Architecture Training – What it Takes to Be Great

Happy Holiday Weekend To My Canadian Friends:-

Some of you luck ones may have fled your cubes, offices or project rooms – and for those of you left, you might be in for a little reading.

If you have been considering the Canadian training coming up October 20-24th, there are still 3 spots available in the IT Architect Boot Camp workshop, and 4 spots in the Solution Architect workshop.  It will exciting as the exercises and labs have been a real treat to create and will be fun and challenging for the participants.  I truly wanted the attendees to experience what it was like to be put into the position of being an IT Architect, and a Solution Architect in a variety of situations.

For those of you watching the Google Group posts, or the IT tool box posts, there has been one of the most lively weeks I’ve seen for a really long time with many chiming in on the “types of architects” threads.  I’ve almost jumped in many times this week, and it took real discipline to get back to the training preparation I have been doing, and to keep my eyes off of the email, as well as dismal world news that is flooding our eyes, ears and households.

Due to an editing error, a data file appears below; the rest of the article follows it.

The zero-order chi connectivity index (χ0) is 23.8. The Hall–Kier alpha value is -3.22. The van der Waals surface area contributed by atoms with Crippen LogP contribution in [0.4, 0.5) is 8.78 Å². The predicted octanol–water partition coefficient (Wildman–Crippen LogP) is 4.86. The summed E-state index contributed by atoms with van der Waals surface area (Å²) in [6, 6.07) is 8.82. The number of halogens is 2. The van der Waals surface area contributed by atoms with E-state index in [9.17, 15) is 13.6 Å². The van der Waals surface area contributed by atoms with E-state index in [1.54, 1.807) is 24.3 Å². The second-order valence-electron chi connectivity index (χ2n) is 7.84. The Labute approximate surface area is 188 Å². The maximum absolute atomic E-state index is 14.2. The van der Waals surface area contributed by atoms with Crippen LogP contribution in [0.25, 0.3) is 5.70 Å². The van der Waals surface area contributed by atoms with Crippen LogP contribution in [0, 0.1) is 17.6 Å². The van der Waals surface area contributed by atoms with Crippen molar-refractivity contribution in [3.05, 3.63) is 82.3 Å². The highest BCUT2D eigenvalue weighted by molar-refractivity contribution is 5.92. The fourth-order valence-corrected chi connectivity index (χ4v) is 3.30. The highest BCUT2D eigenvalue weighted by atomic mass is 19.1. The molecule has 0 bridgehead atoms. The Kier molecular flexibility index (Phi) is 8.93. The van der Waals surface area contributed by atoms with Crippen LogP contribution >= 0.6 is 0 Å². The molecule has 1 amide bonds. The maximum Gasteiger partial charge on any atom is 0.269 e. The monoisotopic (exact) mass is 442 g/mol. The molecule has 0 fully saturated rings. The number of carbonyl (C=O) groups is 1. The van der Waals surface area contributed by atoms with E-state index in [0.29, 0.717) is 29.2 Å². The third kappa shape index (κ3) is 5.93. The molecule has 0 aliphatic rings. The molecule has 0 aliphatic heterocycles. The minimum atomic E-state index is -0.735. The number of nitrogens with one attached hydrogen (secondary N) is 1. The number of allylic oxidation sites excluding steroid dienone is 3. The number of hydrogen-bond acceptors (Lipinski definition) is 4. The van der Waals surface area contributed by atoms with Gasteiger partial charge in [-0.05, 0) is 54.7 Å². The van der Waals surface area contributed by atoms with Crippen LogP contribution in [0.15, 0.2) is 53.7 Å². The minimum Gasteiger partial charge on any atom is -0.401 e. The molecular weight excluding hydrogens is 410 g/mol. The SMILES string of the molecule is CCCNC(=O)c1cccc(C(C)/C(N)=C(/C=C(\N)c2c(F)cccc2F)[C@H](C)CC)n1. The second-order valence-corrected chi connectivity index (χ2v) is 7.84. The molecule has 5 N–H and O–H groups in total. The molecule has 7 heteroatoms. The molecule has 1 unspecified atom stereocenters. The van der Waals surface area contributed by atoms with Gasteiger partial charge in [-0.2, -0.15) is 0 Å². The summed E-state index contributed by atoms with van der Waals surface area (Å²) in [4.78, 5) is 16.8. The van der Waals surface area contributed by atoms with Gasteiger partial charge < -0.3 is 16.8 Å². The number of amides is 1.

My hope for all of you is that Architecture is, and will remain to be alive, well and thriving in your companies and that those around you see what an incredible job you are doing with your projects and programs.  I hope you are in a position to enhance and tune your skills in the soft skills area, as well as in the areas in which you consult with peers and business folk alike.  During these tough times, you may be called upon to come up with some creative ways to continue business with less funding, and help the teams in your finance areas plan quickly.

If we can use some of the scenario analysis skills we’ve gained during our architecture training, as well as skills as an organizational politician and consultant, we should be able to add value to our business teams as they are trying to figure out how to continue to move towards corporate goals.  One of the soft skills we rarely touch on is empathy, and just trying to really understand what they are going through, before pressing on with the transitions that we had planned for systems inthe company is one of the things we can do to help.

It is your job as the architects to constantly keep a finger on the pulse of your business stakeholders.  Rather than keeping our heads down and surging forward with our work, we need to check in and make sure that they still feel that we are going in the right direction and that we are still spending our time and energy on the right things.

Happy Thanksgiving to my friends in Canada, and Happy Architecting to everyone.


Want to become a great architect?  Why not join our Architect Professional Site – entirely aimed at creating GREAT IT Architects!

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